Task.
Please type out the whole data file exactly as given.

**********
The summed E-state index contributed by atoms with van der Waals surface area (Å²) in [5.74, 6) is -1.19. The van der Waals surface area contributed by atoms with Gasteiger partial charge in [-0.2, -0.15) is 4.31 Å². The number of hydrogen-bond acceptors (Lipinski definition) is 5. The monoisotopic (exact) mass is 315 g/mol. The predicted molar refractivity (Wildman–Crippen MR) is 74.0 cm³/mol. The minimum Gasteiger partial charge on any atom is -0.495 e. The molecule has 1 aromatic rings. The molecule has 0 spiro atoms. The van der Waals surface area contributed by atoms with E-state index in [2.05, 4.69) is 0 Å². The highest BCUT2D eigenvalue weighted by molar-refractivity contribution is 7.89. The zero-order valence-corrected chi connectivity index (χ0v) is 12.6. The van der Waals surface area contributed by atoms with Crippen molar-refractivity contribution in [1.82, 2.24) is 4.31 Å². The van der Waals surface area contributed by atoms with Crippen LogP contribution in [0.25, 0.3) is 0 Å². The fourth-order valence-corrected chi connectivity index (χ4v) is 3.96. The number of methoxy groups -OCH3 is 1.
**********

The summed E-state index contributed by atoms with van der Waals surface area (Å²) in [5.74, 6) is -1.19. The van der Waals surface area contributed by atoms with Gasteiger partial charge in [-0.2, -0.15) is 4.31 Å². The number of hydrogen-bond acceptors (Lipinski definition) is 5. The monoisotopic (exact) mass is 315 g/mol. The predicted molar refractivity (Wildman–Crippen MR) is 74.0 cm³/mol. The minimum Gasteiger partial charge on any atom is -0.495 e. The molecule has 1 aromatic rings. The molecule has 0 spiro atoms. The van der Waals surface area contributed by atoms with E-state index in [2.05, 4.69) is 0 Å². The highest BCUT2D eigenvalue weighted by molar-refractivity contribution is 7.89. The zero-order valence-corrected chi connectivity index (χ0v) is 12.6. The van der Waals surface area contributed by atoms with Crippen molar-refractivity contribution in [1.82, 2.24) is 4.31 Å². The van der Waals surface area contributed by atoms with Crippen LogP contribution in [0.25, 0.3) is 0 Å². The fourth-order valence-corrected chi connectivity index (χ4v) is 3.96. The number of methoxy groups -OCH3 is 1.